Donald M. Braxton講座教授為宗教與科學(Religion and Science)領域之專家學者，
The purpose of the course is to introduce students in the humanities and the social sciences to computer modeling techniques ideally suited to the study of human behavior. Among the various modeling techniques that might be employed, multi-agent modeling (often abbreviated as ABM for“agent based modeling) is the most nuanced and effective tool for studying complex social systems. Students will be introduced to one of the most popular simulation platforms called Netlogo. Students will learn the basic theoretical and practical concepts of social simulations, what models can and cannot do, what kinds of questions they might answer, and the technical skills to build their own models.
Student achievements will be:
- Engaging some basic social-scientific explanations of human behaviors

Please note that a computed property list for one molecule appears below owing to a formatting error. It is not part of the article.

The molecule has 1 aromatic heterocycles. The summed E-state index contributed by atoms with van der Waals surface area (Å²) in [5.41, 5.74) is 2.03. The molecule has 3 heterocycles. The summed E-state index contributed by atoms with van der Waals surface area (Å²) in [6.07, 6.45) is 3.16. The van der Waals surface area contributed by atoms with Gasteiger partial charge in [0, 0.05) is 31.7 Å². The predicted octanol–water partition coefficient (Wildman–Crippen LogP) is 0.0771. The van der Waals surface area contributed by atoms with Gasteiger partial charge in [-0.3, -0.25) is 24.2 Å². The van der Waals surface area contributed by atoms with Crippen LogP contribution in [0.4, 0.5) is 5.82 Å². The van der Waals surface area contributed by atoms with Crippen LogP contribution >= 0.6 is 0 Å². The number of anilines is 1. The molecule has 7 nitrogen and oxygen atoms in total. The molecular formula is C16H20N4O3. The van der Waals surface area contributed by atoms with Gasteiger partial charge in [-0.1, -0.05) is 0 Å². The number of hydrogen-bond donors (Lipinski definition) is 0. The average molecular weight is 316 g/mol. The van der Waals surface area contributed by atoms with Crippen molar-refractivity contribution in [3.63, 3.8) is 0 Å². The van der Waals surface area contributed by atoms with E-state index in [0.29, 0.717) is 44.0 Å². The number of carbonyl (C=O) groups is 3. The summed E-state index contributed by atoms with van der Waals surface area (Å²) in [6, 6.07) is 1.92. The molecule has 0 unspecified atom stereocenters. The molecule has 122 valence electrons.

- Understanding the contributions modeling can make to academic studies
- Integrating the modeling exercise into larger research agendas
- Conceptualizing and building simple models of social systems such as resource consumption and renewal, traffic patterns, dissemination of cultural information through social networks, and segregation patterns around racial and cultural differences.
- Articulating a unique project of their own devising, conceptualizing the modeling strategy, implementing the model, analyzing the results, and summarizing what was and was not discovered.